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I am using ViewModels with MVC3. One of the thing I am curious about is, suppose I have an entity named Customers and it has Add, Edit, Delete screens. Assume that they all have different properties requirements.

For eg. Add may have address field but the edit screen may not have edit screen, delete may only use customer name more than anything else.

My question is, how do you create ViewModels for this? Do you go with the approach of shared ViewModels between add, edit and delete i.e a single viewmodel class that handles all for you or do you prefer to create viewmodels classes / page?

Advantage with shared viewmodel is it reduces development time and we can reuse classes. But big problem with this is that if you are using tool like Automapper you may expected results for different screens.

Disadvantage with one viewmodel/page is that it increases development time. Which way should I go?

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Doesn't Automapper just ignore those fields that are missing or empty from a particular ViewModel? – Robert Harvey Oct 20 '11 at 4:30
What if my viewmodel has those field and they are null? It will then assign nulls to my entities and my database will be flooded with columns with null values. – Jaggu Oct 20 '11 at 4:33
@Jaggu: Why would values be null? Aren't they populated by the DB, rather than the view? Which two classes are you mapping together, and which values might be null (in each case)? – Merlyn Morgan-Graham Oct 20 '11 at 4:34
@Jaggu: You have to exclude those fields from your View that you don't want updated. See… Also, Automapper has something called Null Substitution, although the document page that describes it is under construction. – Robert Harvey Oct 20 '11 at 4:37
It is difficult for me to explain in words. I will come up with a code sample and post it soon. – Jaggu Oct 20 '11 at 4:51

4 Answers 4

up vote 1 down vote accepted

My approach to view models is to use shared view models until the requirements (the data transported) to the view is different. That means I'm using a shared view model for example for CreateAddress and EditAddress in case all data transported to the view is the same. In case an additional field needs to be displayed in the view for example in the CreateAddress view I'm refactoring my view models and using different view models for CreateAddress and EditAddress.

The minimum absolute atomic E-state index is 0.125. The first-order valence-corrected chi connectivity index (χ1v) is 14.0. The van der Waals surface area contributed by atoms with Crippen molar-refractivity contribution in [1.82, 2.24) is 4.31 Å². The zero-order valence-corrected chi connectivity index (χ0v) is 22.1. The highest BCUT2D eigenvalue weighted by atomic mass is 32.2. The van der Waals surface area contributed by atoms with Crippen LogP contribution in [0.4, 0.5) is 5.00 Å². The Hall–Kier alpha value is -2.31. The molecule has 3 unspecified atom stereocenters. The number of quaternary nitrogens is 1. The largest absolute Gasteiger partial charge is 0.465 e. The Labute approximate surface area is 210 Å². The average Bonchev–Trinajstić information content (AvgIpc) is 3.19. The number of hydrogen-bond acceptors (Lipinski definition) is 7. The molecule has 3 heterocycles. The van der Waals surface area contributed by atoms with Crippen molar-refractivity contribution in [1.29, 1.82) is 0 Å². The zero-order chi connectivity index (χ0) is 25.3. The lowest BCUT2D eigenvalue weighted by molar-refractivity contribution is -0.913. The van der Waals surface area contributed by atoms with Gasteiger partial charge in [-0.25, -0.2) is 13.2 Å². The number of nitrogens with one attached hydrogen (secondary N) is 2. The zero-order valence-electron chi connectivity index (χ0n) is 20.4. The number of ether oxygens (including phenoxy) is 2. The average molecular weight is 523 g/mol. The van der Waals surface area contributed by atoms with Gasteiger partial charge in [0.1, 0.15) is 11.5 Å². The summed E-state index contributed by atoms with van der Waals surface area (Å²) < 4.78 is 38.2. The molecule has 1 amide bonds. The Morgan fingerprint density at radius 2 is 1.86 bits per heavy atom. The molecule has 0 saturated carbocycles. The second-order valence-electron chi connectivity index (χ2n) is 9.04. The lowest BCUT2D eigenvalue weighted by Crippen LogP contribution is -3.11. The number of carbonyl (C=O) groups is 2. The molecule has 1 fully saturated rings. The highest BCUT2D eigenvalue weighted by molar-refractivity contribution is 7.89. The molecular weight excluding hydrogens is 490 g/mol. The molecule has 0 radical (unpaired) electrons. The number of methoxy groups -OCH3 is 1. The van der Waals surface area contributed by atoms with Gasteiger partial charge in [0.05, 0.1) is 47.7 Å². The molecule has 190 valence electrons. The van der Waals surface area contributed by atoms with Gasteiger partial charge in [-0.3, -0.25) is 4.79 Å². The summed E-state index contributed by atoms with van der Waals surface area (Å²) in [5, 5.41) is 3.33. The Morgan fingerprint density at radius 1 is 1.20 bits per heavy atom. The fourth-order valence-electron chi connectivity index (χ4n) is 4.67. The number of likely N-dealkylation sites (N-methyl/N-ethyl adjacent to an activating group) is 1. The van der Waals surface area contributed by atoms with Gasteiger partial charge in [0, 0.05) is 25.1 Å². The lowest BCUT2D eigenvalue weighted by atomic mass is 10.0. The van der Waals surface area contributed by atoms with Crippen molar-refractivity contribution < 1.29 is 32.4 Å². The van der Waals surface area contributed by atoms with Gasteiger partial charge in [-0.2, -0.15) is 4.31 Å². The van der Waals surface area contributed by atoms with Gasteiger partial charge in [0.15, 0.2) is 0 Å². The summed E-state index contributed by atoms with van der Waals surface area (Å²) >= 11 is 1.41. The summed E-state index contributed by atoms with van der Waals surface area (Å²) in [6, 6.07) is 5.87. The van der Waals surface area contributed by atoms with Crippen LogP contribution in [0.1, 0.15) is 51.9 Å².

For example for DeleteAddress I'd use a distinct view model from start because I know that the data displayed in the DeleteAddress view is almost never the same as in Create/EditAddress.

Another approach is to use dynamic view models, since view models should/must not implement business logic and act as DTOs between controller and view this approach has some benefits (No need to create logic free, throw away DTOs).

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It depends upon situation. if you have similar requirements for different screens (validation, properties to render etc.) you can use the viewmodel across different views. If there is difference of one or two properties, i would still use the same viewmodel and where these properties are not needed i will put them in hidden inputs so they travel back with the form post not allowing unwanted results. Hidden fields, as all know, can be tweaked and its upon developer to decide if it is safe to use hidden fields. However, if i have different validation requirements for two screens then i definitely have to go with viewmodel/page approach. You can mix both approaches according to requirements as they say "there is no best way of doing things"

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All fields that exists in a model can be changed. It doesn't matter if they are hidden or not. All the user has to do is to inspect your pages and try to figure out what fields exist in the model.

Then he can add those fields (for instance with Chrome Dev Tools) to make changes to them.

The safest way to get rid of that problem is to just have models that only have the fields that are allowed to be changed.

That said, go ahead and use the same model if all fields in the model should be allowed to be changed by all users. (And simply do not show the fields that should not be modified)

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